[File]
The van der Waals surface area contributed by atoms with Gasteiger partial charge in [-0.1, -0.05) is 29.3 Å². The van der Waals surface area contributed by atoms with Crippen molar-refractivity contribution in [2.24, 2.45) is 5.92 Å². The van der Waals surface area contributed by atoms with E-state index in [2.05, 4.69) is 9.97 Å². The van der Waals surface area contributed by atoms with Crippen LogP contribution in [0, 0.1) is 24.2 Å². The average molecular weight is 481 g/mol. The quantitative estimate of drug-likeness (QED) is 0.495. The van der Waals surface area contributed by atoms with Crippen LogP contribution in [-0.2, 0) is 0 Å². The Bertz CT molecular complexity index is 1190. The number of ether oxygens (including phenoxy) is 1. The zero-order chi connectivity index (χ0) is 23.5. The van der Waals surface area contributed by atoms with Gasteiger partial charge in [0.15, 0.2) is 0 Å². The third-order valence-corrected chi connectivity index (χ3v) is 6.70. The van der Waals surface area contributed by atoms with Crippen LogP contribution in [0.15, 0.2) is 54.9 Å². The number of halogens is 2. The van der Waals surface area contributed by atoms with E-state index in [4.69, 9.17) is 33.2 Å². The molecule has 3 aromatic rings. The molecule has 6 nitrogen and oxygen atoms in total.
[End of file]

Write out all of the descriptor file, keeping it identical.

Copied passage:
The van der Waals surface area contributed by atoms with Gasteiger partial charge in [-0.1, -0.05) is 29.3 Å². The van der Waals surface area contributed by atoms with Crippen molar-refractivity contribution in [2.24, 2.45) is 5.92 Å². The van der Waals surface area contributed by atoms with E-state index in [2.05, 4.69) is 9.97 Å². The van der Waals surface area contributed by atoms with Crippen LogP contribution in [0, 0.1) is 24.2 Å². The average molecular weight is 481 g/mol. The quantitative estimate of drug-likeness (QED) is 0.495. The van der Waals surface area contributed by atoms with Crippen LogP contribution in [-0.2, 0) is 0 Å². The Bertz CT molecular complexity index is 1190. The number of ether oxygens (including phenoxy) is 1. The zero-order chi connectivity index (χ0) is 23.5. The van der Waals surface area contributed by atoms with Gasteiger partial charge in [0.15, 0.2) is 0 Å². The third-order valence-corrected chi connectivity index (χ3v) is 6.70. The van der Waals surface area contributed by atoms with Crippen LogP contribution in [0.15, 0.2) is 54.9 Å². The number of halogens is 2. The van der Waals surface area contributed by atoms with E-state index in [4.69, 9.17) is 33.2 Å². The molecule has 3 aromatic rings. The molecule has 6 nitrogen and oxygen atoms in total.